March kicked off with the ninth annual Coastal First Nations Dance Festival, celebrating Indigenous cultures and traditional dances.
The signature evening performance took place on March 5, showcasing dance performances of Git Hoan (“people of the Salmon”), Yisya’winuxw (Kwakwaka’wakw dancers), Kwhlii Gibaygum (Nisga’a traditional performers) and the dancers of Damelahamid (“paradise”).
The Great Hall area of the Museum of Anthropology was transformed into a beautiful stage, surrounded by totem poles that reflect First Nations ancestral heritage. The whole evening consisted of masks, dances, costumes and songs, reflecting each tribes’ traditional values and their cultural practices.
The Dancers of Damelahamid showcased an excerpt of “Flicker,” which creatively highlighted some of the deeply held values of First Nations in Northwest Coast. Flicker is a woodpecker from the Northwest Coast that carries its cultural significance. Through the performance where two dancers acted out a pair of flickers in their coastal nature, they moved their ancestral connections forward, passing along their histories to younger generations to preserve and transmit their cultural heritage.
During the performances, it was striking how the First Nations mask artistry was beautifully integrated into the performances. The mastery of the crafted masks and their spiritual significance for their descendants was fascinating and moving.
The Git Hoan, “people of the Salmon” from Southeast Alaska, performed the “Raven Dance,” where three dancers wearing raven masks danced at the rhythm of drums, honouring their raven clan. In Tsimshian mythology, the raven is symbolized as a cultural hero and as a trickster who helps the people, but also gets into trouble because of his behaviour. The mask dancing – not only representing and honouring one of Tsimshian clans (there are killer whale, eagle and wolf) — also continues to give life to stories that are handed down for centuries and still continuing today.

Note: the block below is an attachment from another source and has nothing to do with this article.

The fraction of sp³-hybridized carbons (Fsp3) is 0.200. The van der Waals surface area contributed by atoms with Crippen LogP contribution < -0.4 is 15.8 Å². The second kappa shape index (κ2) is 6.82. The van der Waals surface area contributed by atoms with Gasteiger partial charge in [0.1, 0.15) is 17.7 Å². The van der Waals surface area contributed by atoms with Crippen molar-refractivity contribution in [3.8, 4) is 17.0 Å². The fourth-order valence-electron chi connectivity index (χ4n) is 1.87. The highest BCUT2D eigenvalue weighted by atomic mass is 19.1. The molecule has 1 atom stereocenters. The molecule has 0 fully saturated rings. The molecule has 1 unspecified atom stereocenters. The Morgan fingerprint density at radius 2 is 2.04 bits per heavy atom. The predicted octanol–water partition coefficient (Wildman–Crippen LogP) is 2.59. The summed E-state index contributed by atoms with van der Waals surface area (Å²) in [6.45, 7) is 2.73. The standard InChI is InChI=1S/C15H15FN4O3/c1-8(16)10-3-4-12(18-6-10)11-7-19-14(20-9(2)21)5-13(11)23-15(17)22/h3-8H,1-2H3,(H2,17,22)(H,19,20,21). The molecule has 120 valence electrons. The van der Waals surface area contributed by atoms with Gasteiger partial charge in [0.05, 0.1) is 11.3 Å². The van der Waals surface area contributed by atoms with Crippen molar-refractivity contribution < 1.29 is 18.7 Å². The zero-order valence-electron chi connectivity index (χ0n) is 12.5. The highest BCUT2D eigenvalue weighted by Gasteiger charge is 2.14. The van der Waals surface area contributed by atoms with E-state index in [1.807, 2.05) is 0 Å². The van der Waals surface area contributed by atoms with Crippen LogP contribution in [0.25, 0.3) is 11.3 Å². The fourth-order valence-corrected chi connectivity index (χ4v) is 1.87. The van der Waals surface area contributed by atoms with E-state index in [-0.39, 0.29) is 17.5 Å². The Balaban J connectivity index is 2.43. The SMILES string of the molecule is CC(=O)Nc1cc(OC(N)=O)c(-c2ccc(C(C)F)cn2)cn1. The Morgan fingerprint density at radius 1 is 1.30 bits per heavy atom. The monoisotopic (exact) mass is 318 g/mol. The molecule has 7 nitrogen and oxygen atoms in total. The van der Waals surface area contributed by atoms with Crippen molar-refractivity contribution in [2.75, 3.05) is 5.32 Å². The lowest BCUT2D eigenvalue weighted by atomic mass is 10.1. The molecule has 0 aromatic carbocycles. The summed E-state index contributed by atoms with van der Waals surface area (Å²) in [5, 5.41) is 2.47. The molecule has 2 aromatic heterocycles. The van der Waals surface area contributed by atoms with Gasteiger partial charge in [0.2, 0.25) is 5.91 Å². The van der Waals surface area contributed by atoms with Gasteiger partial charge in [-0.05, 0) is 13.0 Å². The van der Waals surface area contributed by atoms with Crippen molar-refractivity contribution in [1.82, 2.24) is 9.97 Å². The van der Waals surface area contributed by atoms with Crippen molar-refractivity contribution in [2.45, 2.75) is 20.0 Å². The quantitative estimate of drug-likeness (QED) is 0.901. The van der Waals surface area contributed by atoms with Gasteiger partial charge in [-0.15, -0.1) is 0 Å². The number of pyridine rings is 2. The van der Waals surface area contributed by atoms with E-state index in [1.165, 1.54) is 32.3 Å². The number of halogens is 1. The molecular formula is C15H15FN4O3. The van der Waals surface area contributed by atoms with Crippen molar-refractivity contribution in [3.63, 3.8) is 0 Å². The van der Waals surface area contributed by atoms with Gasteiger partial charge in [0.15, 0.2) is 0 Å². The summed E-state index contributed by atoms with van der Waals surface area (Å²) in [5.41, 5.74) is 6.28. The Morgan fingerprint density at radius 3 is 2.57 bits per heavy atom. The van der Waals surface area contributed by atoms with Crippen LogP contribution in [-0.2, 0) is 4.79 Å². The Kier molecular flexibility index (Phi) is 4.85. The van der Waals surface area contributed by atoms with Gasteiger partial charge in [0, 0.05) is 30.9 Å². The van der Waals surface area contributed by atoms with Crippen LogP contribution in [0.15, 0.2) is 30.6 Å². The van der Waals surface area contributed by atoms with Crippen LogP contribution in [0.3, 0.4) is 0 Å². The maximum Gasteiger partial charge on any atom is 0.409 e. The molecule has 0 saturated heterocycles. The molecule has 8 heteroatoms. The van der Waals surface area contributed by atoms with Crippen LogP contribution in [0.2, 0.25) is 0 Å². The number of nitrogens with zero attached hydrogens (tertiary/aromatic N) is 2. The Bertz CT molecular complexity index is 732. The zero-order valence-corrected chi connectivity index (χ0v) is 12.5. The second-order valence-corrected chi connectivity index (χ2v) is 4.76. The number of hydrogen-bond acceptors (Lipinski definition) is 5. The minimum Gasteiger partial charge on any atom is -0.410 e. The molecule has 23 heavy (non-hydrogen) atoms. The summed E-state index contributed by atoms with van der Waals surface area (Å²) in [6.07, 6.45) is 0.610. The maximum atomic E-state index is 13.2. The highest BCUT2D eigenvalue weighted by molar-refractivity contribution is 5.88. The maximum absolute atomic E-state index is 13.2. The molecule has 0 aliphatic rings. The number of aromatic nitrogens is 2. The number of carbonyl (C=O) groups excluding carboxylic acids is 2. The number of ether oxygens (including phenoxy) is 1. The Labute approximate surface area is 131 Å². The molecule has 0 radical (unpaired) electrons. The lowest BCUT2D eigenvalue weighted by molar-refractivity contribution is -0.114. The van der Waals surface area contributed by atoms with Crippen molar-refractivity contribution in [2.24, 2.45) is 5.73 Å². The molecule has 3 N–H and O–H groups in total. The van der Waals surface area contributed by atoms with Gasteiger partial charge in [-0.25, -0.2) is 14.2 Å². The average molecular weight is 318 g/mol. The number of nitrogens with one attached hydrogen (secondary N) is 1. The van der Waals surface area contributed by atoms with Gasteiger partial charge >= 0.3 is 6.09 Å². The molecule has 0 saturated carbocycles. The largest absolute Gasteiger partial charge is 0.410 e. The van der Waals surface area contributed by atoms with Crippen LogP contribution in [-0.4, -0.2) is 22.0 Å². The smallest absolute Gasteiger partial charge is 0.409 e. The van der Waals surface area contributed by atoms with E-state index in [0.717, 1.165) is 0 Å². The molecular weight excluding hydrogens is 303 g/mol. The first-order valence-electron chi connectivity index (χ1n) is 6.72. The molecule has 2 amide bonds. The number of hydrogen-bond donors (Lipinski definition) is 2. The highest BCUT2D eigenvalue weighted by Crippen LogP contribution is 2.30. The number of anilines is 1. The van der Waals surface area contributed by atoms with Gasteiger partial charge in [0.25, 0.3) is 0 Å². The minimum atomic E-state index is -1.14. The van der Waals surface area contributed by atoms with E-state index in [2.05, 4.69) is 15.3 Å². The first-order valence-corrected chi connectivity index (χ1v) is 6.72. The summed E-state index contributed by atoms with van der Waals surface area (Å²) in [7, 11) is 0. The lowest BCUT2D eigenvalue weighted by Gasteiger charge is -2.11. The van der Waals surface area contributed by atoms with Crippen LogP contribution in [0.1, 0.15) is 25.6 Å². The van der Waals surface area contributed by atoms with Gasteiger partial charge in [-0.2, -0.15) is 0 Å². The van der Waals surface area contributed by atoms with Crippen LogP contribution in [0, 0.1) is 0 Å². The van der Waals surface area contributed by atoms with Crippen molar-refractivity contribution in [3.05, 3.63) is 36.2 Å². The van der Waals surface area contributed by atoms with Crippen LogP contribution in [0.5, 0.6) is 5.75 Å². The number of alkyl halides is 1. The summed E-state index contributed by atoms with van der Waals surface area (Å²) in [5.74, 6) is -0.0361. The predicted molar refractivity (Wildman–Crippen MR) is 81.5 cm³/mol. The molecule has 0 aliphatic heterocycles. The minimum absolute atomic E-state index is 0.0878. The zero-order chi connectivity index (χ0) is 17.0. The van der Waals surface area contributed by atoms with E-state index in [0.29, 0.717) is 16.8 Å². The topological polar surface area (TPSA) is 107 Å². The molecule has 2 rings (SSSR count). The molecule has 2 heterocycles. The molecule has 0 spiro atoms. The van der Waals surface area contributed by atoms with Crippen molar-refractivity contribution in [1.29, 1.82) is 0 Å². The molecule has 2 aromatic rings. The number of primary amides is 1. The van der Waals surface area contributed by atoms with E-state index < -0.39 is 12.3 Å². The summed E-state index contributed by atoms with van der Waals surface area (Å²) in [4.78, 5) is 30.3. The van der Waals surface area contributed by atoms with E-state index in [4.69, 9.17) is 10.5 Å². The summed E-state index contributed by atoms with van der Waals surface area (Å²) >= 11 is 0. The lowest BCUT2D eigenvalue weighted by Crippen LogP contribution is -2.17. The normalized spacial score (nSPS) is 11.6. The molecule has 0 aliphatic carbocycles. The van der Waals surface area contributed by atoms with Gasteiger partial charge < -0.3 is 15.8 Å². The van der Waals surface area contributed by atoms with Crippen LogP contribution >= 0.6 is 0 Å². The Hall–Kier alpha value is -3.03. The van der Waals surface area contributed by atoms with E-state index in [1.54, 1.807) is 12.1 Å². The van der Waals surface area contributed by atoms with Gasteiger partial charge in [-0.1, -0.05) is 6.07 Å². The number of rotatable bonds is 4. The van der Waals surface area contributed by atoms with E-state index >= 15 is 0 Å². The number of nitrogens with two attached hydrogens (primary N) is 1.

It was also surprising how the masks were creatively complex and intricate. Not only does it serve to represent the Indigenous ancestry, it reflects the First Nations interpretation of their culture.
For example, the Git Hoan dancers also showcased the “Killer whale” masking dance, in honour of the killer whale clan. The carved killer whale mask was animated during the highlight of the performance where strings are pulled by the dancer to move the mask open. When the strings are pulled, the whale’s face and mouth split down the center, revealing the ancestor’s face.
Other performances involved masks that opened their eyes to symbolize ancestral spirits and animal masks that could clap their beaks together to make sounds and stick out their tongues. Such innovative masks indicate how cultural heritage of the Indigenous are not being merely passed on to younger generations, but how they are being actively transformed and integrated into their new perspectives on their cultural traditions.
The annual Coastal First Nations Dance Festival was an inclusive celebration showcasing the rich and diverse cultural traditions of coastal tribes, instilling sense of belonging to the young. It also signalled the need for active support from the community in its importance of expanding the Indigenous traditions.